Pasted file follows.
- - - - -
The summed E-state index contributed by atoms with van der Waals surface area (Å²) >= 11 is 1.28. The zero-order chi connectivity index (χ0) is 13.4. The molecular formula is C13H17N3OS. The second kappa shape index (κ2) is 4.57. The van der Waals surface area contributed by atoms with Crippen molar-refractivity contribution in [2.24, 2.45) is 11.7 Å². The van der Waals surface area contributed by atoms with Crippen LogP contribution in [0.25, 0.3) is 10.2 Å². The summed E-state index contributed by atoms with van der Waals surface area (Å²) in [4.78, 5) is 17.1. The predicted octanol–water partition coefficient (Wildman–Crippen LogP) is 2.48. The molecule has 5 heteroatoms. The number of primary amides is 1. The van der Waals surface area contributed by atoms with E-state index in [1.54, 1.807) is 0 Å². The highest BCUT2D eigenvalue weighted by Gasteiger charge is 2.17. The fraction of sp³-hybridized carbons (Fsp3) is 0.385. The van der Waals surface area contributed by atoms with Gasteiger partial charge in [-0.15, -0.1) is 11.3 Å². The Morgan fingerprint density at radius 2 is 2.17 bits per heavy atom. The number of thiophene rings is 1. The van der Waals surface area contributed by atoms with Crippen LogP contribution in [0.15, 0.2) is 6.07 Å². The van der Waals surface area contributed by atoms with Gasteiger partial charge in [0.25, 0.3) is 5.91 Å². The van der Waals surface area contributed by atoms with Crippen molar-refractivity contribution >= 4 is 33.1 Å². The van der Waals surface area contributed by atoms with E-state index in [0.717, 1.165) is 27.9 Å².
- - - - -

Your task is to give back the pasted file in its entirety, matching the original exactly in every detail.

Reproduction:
The summed E-state index contributed by atoms with van der Waals surface area (Å²) >= 11 is 1.28. The zero-order chi connectivity index (χ0) is 13.4. The molecular formula is C13H17N3OS. The second kappa shape index (κ2) is 4.57. The van der Waals surface area contributed by atoms with Crippen molar-refractivity contribution in [2.24, 2.45) is 11.7 Å². The van der Waals surface area contributed by atoms with Crippen LogP contribution in [0.25, 0.3) is 10.2 Å². The summed E-state index contributed by atoms with van der Waals surface area (Å²) in [4.78, 5) is 17.1. The predicted octanol–water partition coefficient (Wildman–Crippen LogP) is 2.48. The molecule has 5 heteroatoms. The number of primary amides is 1. The van der Waals surface area contributed by atoms with E-state index in [1.54, 1.807) is 0 Å². The highest BCUT2D eigenvalue weighted by Gasteiger charge is 2.17. The fraction of sp³-hybridized carbons (Fsp3) is 0.385. The van der Waals surface area contributed by atoms with Gasteiger partial charge in [-0.15, -0.1) is 11.3 Å². The Morgan fingerprint density at radius 2 is 2.17 bits per heavy atom. The number of thiophene rings is 1. The van der Waals surface area contributed by atoms with Crippen LogP contribution in [0.15, 0.2) is 6.07 Å². The van der Waals surface area contributed by atoms with Gasteiger partial charge in [0.25, 0.3) is 5.91 Å². The van der Waals surface area contributed by atoms with Crippen molar-refractivity contribution >= 4 is 33.1 Å². The van der Waals surface area contributed by atoms with E-state index in [0.717, 1.165) is 27.9 Å².